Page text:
In 2002, satellites recorded an even larger disintegration than what occurred in 1995 (see Larsen Ice Shelf Breakup Events: Larsen B Ice Shelf Collapses in Antarctica). Between 31 January and 5 March 2002, approximately 3,250 square kilometers of the Larsen B shattered, releasing 720 billion tons of ice into the Weddell Sea. It was the largest single disintegration event in 30 years of ice shelf monitoring. Preliminary studies of sediment cores suggest that it may have been this ice shelf's first collapse in 12,000 years.
Also on the Antarctic Peninsula, southwest of the Larsen Ice Shelf, is the Wilkins Ice Shelf. In 1998, the northern part of that ice shelf broke up, although the ice fragments remained in place for the next decade. In 2008, three significant breakups occurred. The first breakup began in late February 2008, on the western part of the shelf, between Charcot and Latady Islands. This breakup style was very similar to the event previously seen on the Larsen A and B. The event occurred during the Southern Hemisphere summer, after an extensive melt season, although no melt ponds were observed. Beginning in May 2008, the western part of the shelf underwent further retreat, again in the disintegration style, despite cold autumn surface conditions. Later in June and July, a substantial portion of the northern part of the shelf also broke up. The breakups occurring between May and July 2008 were especially significant because they happened during the Southern Hemisphere's cold season.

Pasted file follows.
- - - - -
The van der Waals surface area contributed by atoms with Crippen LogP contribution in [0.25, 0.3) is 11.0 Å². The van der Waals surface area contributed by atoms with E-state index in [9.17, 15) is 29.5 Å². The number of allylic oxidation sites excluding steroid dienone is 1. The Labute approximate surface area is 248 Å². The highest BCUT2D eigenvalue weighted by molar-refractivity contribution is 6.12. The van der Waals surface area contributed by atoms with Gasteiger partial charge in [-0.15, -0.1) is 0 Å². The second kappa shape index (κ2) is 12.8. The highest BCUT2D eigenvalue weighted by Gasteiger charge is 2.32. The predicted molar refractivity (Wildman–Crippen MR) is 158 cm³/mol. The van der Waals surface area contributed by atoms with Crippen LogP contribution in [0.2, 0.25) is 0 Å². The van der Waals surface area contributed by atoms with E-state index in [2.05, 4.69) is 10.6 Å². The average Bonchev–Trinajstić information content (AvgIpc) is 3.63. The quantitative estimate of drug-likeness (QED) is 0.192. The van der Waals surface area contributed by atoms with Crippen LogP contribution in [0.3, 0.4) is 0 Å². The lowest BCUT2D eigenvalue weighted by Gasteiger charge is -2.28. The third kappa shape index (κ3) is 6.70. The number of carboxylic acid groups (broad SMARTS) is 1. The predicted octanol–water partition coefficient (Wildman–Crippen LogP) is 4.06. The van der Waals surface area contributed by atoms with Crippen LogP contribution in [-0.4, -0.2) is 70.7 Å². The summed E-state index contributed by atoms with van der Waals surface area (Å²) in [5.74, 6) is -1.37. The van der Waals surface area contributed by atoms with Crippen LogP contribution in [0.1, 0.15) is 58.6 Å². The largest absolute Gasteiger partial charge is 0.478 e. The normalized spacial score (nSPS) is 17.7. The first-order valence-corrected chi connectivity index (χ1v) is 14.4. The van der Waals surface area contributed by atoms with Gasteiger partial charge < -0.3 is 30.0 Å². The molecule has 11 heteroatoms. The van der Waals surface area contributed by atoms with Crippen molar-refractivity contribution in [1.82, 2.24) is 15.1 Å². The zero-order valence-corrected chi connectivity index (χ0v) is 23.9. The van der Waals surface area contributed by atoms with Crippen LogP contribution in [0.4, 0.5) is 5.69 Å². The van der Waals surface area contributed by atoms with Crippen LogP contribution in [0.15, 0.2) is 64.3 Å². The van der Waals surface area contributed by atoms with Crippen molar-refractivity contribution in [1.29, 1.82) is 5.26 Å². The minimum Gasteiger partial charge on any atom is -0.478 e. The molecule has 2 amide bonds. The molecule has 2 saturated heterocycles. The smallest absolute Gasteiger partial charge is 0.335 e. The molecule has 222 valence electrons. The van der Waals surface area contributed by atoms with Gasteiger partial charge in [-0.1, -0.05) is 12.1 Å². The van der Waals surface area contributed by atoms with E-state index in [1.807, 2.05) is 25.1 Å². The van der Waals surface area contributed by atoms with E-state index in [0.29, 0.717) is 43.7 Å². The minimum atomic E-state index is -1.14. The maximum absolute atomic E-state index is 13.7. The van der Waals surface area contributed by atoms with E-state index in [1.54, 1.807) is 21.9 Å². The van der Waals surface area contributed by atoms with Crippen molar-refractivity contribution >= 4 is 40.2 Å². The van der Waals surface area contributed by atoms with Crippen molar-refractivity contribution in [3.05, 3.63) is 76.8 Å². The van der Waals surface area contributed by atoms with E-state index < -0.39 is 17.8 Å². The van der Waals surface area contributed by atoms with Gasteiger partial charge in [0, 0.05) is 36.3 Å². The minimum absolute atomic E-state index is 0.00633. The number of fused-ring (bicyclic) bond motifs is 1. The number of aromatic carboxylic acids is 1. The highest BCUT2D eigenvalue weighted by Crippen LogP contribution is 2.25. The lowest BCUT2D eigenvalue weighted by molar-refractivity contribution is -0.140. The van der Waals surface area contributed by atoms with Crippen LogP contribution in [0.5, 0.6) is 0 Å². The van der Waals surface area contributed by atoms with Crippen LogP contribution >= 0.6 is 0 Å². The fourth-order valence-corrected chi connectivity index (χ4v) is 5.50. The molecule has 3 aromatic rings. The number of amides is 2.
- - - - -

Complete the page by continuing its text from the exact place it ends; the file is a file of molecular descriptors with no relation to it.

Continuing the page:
The Wilkins Ice Shelf had broken up in 1998, but the ice blocks remained frozen in place for a decade, held together partly by the accumulation of snowfall. Radar images acquired in 2008 showed a darkening in the areas between ice blocks, followed by the gradual disappearance of these snowy, icy areas. The 2008 imagery indicated thinning between ice blocks, despite winter conditions, and suggested melting from beneath, due to warm water under the ice shelf. As a result of ice loss to the north, rifts south of the 1998 breakup area began to widen, leading to a series of rapid moderate to large iceberg calvings. Through late winter of 2008, the remaining two-thirds of the shelf stabilized between Latady and Alexander Islands, although fresh cracks appeared on the shelf in late November 2008. In April 2009, the ice bridge connecting the remnant shelf to ice fragments around Charcot Island gave way.